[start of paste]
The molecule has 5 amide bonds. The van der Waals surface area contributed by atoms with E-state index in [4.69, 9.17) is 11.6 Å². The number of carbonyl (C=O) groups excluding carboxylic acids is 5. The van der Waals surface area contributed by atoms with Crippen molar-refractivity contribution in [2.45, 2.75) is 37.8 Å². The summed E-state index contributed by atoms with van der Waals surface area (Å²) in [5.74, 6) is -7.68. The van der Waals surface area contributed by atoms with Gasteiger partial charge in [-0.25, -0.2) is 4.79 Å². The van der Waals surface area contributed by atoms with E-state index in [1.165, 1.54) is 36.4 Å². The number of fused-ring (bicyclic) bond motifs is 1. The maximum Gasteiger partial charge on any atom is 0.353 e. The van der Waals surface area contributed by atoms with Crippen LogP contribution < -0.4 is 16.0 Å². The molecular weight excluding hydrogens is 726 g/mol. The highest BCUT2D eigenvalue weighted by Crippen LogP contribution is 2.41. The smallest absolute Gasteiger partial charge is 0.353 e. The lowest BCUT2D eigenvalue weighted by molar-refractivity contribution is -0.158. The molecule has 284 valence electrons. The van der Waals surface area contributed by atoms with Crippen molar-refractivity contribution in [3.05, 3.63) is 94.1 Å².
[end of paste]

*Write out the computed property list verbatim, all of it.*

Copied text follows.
The molecule has 5 amide bonds. The van der Waals surface area contributed by atoms with E-state index in [4.69, 9.17) is 11.6 Å². The number of carbonyl (C=O) groups excluding carboxylic acids is 5. The van der Waals surface area contributed by atoms with Crippen molar-refractivity contribution in [2.45, 2.75) is 37.8 Å². The summed E-state index contributed by atoms with van der Waals surface area (Å²) in [5.74, 6) is -7.68. The van der Waals surface area contributed by atoms with Gasteiger partial charge in [-0.25, -0.2) is 4.79 Å². The van der Waals surface area contributed by atoms with E-state index in [1.165, 1.54) is 36.4 Å². The number of fused-ring (bicyclic) bond motifs is 1. The maximum Gasteiger partial charge on any atom is 0.353 e. The van der Waals surface area contributed by atoms with Crippen LogP contribution < -0.4 is 16.0 Å². The molecular weight excluding hydrogens is 726 g/mol. The highest BCUT2D eigenvalue weighted by Crippen LogP contribution is 2.41. The smallest absolute Gasteiger partial charge is 0.353 e. The lowest BCUT2D eigenvalue weighted by molar-refractivity contribution is -0.158. The molecule has 284 valence electrons. The van der Waals surface area contributed by atoms with Crippen molar-refractivity contribution in [3.05, 3.63) is 94.1 Å².